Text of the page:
Ukraine’s top soldier, General Valery Zaluzhny, has said that if he is to launch a successful counter-offensive, the West will have to provide him with another 300 tanks. This is, of course, a negotiating position. President Volodymyr Zelensky’s government has been very effective in managing western allies: cajoling, demanding and guilting them into providing more than they intended. He’s actually going to be getting more tanks, if not 300, now that Berlin has been browbeaten into lifting its objections. Might Germany’s initial reluctance suggest a changing perception of the war? It has certainly revealed the...

Ukraine’s top soldier, General Valery Zaluzhny, has said that if he is to launch a successful counter-offensive, the West will have to provide him with another 300 tanks. This is, of course, a negotiating position. President Volodymyr Zelensky’s government has been very effective in managing western allies: cajoling, demanding and guilting them into providing more than they intended. He’s actually going to be getting more tanks, if not 300, now that Berlin has been browbeaten into lifting its objections. Might Germany’s initial reluctance suggest a changing perception of the war? It has certainly revealed the limited nature of the European powers’ arsenals.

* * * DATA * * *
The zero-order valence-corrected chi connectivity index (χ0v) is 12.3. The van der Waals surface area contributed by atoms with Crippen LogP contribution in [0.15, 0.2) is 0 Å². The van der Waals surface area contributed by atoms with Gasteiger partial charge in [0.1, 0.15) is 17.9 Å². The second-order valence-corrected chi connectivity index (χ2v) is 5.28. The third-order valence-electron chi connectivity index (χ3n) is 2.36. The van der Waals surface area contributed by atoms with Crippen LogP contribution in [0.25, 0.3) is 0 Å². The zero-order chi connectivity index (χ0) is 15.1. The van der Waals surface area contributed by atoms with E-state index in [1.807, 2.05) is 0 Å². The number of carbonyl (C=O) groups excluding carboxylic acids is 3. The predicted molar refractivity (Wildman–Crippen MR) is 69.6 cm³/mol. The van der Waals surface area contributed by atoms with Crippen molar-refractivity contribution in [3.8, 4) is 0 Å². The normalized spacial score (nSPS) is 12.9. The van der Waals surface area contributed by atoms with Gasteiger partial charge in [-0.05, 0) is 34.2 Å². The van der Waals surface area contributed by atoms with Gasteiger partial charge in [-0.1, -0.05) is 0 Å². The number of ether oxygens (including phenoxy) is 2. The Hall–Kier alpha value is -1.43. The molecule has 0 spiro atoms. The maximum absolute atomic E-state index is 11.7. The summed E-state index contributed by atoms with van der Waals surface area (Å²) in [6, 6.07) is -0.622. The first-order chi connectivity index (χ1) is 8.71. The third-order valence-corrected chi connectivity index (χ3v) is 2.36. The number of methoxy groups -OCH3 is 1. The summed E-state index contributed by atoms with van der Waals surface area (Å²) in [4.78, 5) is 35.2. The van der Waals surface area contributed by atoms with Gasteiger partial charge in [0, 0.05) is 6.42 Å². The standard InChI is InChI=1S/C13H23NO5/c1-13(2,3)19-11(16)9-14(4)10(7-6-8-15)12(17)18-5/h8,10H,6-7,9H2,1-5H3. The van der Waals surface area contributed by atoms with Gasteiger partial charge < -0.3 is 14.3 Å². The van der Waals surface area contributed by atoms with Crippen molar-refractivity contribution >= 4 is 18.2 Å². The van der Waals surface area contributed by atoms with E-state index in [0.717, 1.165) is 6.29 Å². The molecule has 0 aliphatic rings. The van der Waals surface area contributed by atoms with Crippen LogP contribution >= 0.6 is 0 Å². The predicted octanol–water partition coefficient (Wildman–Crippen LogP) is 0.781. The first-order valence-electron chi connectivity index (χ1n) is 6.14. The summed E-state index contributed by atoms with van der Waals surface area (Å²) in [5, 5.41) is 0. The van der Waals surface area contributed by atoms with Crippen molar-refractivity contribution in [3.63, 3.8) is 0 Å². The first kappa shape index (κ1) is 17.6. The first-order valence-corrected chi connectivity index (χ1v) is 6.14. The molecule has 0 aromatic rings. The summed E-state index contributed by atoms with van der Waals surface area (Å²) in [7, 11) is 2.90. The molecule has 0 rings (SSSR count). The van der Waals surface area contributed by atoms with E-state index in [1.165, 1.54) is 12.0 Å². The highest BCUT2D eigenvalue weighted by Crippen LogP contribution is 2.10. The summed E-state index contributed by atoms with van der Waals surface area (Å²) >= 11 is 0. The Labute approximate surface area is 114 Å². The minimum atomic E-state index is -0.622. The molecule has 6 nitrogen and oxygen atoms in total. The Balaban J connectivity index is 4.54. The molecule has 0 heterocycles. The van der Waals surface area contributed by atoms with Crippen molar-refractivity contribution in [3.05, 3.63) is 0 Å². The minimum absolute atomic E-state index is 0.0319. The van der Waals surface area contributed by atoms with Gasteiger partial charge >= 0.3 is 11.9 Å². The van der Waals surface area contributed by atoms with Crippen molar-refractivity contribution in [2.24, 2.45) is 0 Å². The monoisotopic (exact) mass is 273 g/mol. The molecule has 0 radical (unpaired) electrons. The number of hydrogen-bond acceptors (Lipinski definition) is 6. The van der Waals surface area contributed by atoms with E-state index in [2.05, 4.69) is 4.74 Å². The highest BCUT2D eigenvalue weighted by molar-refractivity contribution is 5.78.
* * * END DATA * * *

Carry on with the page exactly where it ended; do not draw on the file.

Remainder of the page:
NATO countries have already been supplying tanks. In April last year, the Czechs led the way by sending modernized Soviet-era T-72s, followed by most of the other former Warsaw Pact nations. This made sense, as Ukrainian tank and maintenance crews were already familiar with these models. More are heading towards the battlefield, but the controversy now is over supplies of more advanced western-built vehicles. Britain’s decision to send fourteen Challenger 2 tanks may seem a drop in the bucket, intended to help push a reluctant Berlin into, if not sending some of its own Leopard 2s, at least lifting its objections to others such as Poland, Finland, Spain, Denmark and the Netherlands doing so. (As the tanks’ manufacturing country, Germany has a veto on their export.)